But when a "lovely" accent is the cause of years of discrimination at work, becomes a stumbling block on a career path, a thing that sets you aside, and separates you from "real" Americans, you don't want to be reminded of it all the time. In many cases, people who set me aside are not even aware of doing it and most do not intend to discriminate. But in some cases in the past, the discrimination was deliberate, obvious and painful. A number of my supervisors openly argued that I was not suitable for certain jobs because of my accent. Luckily, those who disagreed were more numerous. And over the years, the tolerance for foreign accents at work in Washington has grown along with the steady rise of the foreign-born population in the area.

According to media blurbs, "An American Soldier" deals with "dark undercurrents" in the U.S. military culture. I would say that it deals with deep-seated xenophobia among unaware people anywhere. Those who want to live and work surrounded by people who look like them, eat the same food, drink the same beer, wear the same clothes, watch the same TV shows and speak with the same accent.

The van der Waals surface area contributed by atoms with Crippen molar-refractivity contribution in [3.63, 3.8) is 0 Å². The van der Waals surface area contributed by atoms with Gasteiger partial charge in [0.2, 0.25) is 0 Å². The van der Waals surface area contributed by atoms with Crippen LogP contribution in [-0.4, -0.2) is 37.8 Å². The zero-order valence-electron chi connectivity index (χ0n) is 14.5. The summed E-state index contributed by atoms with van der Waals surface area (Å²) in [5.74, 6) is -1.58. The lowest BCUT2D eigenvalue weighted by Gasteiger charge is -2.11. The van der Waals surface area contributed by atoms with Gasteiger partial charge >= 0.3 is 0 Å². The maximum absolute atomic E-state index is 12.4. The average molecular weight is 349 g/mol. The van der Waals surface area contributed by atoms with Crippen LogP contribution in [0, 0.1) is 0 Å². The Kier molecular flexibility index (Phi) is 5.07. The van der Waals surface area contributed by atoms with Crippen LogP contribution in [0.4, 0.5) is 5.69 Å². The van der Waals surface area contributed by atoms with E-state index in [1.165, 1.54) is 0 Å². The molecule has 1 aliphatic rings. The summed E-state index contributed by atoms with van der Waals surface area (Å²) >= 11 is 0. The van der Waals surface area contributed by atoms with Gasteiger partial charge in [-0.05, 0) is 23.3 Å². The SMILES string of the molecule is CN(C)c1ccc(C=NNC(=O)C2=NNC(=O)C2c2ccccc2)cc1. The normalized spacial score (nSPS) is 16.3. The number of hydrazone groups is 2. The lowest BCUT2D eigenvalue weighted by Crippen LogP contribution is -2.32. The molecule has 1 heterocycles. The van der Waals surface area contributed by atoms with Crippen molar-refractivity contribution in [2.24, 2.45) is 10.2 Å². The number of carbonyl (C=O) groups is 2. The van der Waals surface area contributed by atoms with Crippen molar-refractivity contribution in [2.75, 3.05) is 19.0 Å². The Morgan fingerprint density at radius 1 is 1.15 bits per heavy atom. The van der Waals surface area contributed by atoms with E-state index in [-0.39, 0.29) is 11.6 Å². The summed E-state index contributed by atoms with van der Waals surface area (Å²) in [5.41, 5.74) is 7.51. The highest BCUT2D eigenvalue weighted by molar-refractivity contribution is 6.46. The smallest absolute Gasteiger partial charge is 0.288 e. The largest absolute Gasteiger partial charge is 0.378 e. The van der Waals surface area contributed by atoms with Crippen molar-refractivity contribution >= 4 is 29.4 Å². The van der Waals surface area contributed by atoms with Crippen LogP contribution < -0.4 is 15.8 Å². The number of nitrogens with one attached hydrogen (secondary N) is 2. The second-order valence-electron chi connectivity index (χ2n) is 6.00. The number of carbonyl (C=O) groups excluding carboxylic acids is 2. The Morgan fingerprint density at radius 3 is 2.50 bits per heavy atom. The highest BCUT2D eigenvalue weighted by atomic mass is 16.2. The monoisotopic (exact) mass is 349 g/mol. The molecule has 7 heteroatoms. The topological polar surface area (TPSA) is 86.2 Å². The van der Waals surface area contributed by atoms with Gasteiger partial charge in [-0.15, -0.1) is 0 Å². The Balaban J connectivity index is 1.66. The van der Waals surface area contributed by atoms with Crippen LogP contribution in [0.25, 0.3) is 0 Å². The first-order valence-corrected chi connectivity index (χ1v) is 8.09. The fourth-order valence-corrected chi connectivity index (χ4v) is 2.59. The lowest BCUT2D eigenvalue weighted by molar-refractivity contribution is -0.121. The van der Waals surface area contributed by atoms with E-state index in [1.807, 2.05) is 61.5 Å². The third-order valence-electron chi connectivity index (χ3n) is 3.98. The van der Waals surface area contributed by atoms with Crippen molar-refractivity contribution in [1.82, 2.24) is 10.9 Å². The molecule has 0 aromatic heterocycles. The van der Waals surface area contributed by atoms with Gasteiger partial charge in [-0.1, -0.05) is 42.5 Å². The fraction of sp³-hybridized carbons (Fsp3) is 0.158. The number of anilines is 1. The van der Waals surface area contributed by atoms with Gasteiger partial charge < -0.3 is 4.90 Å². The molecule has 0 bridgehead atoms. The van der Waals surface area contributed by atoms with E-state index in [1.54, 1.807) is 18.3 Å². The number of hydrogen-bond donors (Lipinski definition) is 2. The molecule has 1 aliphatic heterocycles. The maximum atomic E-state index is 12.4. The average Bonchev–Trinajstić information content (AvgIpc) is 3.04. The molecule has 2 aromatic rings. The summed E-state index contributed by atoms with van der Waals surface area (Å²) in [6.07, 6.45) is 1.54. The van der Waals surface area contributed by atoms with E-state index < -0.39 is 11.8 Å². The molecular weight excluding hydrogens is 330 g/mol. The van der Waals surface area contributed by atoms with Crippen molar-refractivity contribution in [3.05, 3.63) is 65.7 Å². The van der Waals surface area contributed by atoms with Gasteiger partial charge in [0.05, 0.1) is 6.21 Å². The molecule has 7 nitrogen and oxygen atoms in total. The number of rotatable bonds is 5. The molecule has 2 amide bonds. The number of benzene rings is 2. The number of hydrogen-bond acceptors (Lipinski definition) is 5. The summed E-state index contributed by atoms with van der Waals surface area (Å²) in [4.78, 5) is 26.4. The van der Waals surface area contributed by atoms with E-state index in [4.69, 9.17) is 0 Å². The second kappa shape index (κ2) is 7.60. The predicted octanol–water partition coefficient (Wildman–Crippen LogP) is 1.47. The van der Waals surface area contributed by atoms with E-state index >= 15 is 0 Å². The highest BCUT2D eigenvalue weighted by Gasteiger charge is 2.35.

America cannot afford that. Drawing attention to a societal malaise can be a catalyst for change as we have seen. Huang told me, "the most important thing is: we do want to bring more awareness to the story of Private Danny Chen’s life, and what happened to him, and what does that mean to our society." 

Until recently, we heard very little about racism in the U.S. military, he said. And about sexual abuse, among other things, I would add. The culture of secrecy has enabled the abuse in the U.S. military to grow to such proportions that eventually it became impossible to keep it under wraps. New measures are being put in place to help prevent the abuse. Chen's death was not completely in vain either because it helped the passage of anti-hazing legislation. 

"I think the greatest strength of America is: we dare to face our challenge and we dare to confront it and to hopefully resolve it in the future," said Huang.

Andrew Stenson as Danny Chen

Here is the link to my VOA report on "An American Soldier."

I am looking forward to seeing the U.S. premiere of Huang's Chinese-language opera"Dr. Sun Yat Sen" next month in Santa Fe.

No comments: